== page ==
More Exotic Wave Forms

Two other oscillators I’ve used on occasion is the squared sine wave and the rectangle wave.

To create a “squared sine wave” all you need to do is multiply each sample by itself (square the audio sample). This makes a wave form that is similar to sine waves, but a little bit different, and sounds a bit different too.

A rectangle wave is created by making it so the wave spends either more or less time in the “up” or “down” part of the wave. Instead of it being 50% of the time in “up”, and 50% of the time in “down” you can make it so it spends 80% of the time in up, and 20% of the time in down. It makes it sound quite a bit different, and the more different the percentages are, the “brighter” it sounds.

Also, you can add multiple wave form samples together to get more interesting wave forms (like adding a triangle and a square wave of the same frequency together, and reducing the amplitude to avoid clipping). That’s called additive synthesis and we’ll talk more about that next chapter, including how to make more correct wave forms using sine waves to avoid aliasing.

You can also multiply wave forms together to create other, more interesting waves. Strictly speaking this is called AM synthesis (amplitude modulation synthesis) which is also sometimes known as ring modulation when done a certain way.

As you can see, there are a lot of different ways to create oscillators, and the wave forms are just limited by your imagination. Play around and try to make your own oscillators and experiment!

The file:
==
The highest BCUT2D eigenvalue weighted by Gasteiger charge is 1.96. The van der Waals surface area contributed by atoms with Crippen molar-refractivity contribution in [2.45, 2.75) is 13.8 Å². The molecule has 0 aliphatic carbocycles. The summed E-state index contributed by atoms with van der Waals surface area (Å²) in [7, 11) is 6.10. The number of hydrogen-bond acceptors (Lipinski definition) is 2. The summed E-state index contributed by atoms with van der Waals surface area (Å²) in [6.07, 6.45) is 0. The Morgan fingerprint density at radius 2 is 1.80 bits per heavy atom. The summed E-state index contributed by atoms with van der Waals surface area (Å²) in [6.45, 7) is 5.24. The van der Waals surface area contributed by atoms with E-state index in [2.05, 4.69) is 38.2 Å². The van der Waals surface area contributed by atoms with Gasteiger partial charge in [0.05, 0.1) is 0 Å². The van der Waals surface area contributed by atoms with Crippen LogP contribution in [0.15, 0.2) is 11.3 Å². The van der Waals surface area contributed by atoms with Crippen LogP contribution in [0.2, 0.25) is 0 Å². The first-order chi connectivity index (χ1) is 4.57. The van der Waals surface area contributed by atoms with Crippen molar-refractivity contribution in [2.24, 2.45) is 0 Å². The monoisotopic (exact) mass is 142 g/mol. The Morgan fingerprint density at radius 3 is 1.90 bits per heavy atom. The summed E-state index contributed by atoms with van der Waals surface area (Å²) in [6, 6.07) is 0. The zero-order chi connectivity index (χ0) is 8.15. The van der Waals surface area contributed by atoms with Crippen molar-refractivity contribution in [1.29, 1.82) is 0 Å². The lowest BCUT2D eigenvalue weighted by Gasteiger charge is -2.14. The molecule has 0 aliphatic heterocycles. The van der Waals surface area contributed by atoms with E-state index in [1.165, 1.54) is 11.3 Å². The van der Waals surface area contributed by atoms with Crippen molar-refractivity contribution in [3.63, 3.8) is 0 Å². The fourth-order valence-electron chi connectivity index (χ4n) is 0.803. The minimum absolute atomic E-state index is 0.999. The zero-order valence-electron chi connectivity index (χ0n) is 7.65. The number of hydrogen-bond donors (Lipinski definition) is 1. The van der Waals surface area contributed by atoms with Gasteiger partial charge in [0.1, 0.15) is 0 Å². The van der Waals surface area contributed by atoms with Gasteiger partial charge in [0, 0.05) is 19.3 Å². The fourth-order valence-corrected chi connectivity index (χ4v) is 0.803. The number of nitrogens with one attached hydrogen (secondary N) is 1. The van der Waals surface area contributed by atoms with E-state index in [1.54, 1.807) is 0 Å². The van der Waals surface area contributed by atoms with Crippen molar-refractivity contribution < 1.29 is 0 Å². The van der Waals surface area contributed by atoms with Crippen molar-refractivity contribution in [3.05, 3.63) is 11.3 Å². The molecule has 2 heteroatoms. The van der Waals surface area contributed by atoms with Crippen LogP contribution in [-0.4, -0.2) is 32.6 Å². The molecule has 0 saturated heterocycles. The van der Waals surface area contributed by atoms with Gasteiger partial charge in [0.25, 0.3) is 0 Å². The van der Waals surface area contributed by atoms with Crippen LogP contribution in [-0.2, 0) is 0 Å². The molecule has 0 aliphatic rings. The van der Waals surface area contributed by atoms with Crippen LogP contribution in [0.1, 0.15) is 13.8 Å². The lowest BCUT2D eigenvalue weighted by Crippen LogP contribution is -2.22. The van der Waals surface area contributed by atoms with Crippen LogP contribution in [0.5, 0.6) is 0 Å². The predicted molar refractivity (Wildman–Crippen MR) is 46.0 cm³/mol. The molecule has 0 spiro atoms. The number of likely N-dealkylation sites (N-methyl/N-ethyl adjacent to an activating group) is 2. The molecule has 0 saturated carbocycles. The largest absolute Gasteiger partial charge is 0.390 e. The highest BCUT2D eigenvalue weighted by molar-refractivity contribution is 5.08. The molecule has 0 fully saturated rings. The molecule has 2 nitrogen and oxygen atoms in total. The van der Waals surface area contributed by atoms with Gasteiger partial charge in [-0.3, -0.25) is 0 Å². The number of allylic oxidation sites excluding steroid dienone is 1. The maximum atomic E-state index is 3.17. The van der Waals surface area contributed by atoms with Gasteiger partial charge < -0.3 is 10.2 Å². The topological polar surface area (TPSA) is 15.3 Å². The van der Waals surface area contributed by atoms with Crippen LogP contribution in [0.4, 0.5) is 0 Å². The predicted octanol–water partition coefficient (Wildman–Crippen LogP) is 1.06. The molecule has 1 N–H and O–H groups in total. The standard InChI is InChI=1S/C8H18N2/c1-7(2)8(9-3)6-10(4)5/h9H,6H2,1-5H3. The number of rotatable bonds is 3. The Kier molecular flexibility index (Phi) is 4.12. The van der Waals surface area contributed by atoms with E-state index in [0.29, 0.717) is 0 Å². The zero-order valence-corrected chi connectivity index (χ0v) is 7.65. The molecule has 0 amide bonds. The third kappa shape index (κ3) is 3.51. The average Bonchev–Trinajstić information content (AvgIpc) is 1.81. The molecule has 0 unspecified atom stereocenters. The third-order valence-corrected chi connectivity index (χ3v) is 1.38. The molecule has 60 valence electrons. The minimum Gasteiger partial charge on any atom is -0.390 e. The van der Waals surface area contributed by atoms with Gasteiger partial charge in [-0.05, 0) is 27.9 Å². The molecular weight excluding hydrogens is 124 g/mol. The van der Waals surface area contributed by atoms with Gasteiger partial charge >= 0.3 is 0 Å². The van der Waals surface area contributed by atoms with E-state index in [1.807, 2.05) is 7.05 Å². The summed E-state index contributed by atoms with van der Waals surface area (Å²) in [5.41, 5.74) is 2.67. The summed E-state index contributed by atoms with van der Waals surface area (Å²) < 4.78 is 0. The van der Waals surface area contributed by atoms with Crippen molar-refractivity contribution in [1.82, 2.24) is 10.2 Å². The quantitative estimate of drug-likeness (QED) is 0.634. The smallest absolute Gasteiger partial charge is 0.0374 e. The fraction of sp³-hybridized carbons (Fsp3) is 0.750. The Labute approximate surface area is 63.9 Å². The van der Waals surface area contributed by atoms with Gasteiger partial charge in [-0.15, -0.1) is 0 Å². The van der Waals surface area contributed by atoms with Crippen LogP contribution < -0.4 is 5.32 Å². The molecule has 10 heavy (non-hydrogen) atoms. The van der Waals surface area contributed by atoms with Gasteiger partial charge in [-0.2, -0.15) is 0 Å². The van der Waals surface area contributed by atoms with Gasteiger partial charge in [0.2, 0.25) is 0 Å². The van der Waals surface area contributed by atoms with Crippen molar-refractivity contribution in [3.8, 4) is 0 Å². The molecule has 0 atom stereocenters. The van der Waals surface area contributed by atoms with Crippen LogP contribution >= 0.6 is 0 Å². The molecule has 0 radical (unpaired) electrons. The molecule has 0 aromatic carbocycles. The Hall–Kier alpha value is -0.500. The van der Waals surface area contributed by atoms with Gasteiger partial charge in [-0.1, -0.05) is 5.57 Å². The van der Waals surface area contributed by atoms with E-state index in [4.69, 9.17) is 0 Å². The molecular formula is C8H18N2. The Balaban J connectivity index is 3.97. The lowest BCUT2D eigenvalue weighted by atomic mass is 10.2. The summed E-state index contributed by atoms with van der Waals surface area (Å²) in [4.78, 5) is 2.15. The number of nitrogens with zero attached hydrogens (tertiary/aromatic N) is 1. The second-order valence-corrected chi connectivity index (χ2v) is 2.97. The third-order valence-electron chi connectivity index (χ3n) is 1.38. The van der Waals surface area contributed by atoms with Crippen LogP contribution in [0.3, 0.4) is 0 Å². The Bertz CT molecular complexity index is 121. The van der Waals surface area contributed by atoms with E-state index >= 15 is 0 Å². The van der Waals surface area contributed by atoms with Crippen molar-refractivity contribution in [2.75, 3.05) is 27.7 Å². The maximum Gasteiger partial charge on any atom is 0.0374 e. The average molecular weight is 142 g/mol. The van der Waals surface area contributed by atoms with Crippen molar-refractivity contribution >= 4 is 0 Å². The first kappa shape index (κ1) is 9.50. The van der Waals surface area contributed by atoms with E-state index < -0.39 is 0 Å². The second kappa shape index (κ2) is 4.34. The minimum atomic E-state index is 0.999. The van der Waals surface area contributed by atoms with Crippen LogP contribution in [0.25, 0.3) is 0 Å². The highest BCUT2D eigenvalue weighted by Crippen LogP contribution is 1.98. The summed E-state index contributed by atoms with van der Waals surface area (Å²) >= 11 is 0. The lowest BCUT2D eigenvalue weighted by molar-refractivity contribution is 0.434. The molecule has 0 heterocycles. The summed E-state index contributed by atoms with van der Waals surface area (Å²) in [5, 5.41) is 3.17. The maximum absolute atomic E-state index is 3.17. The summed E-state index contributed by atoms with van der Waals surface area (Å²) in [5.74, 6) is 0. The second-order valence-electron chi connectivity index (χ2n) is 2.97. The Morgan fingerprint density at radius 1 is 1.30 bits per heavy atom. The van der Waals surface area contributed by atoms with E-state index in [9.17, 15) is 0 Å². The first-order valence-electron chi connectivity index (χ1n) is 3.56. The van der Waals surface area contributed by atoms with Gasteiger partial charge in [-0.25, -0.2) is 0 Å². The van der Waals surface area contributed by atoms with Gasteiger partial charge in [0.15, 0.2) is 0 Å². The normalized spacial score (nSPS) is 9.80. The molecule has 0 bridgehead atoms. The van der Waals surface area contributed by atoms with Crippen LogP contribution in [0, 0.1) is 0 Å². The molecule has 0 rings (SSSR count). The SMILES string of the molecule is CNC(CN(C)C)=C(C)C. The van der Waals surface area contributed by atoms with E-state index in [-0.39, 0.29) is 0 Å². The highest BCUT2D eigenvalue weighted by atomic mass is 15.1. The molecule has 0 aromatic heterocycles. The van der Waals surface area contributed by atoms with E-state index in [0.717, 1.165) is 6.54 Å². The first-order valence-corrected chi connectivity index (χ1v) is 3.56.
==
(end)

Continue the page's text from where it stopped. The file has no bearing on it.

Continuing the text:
Final Samples

Now we have the simple basics down for being able to create music. here’s a small “song” that is generated in the sample code:
Simple Song

And just to re-inforce how important keeping your wave data continuous is, here’s the same wave file, but about 0.75 seconds in a put a SINGLE -1.0 sample where it doesn’t belong. a single sample wrong when there’s 44100 samples per second and look how much it affects the audio.
Simple Song With Pop

Until Next Time…

Next up we will talk about “aliasing” and how to avoid it, making much better sounding saw, square and triangle waves that are less harsh on the ears.

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About Demofox

I'm a game and engine programmer at Blizzard Entertainment and have been making games since 1990 (starting out with QBasic and TI-85 games) My shipped titles include: * Heroes of the Storm * StarCraft II: Heart of the Swarm & Legacy of the void * Insanely Twisted Shadow Planet (PC) * Gotham City Impostors (PC, 360, PS3) * Line Rider (PC, Wii, DS) I also like hiking, making music, learning cool new stuff and attempting the impossible.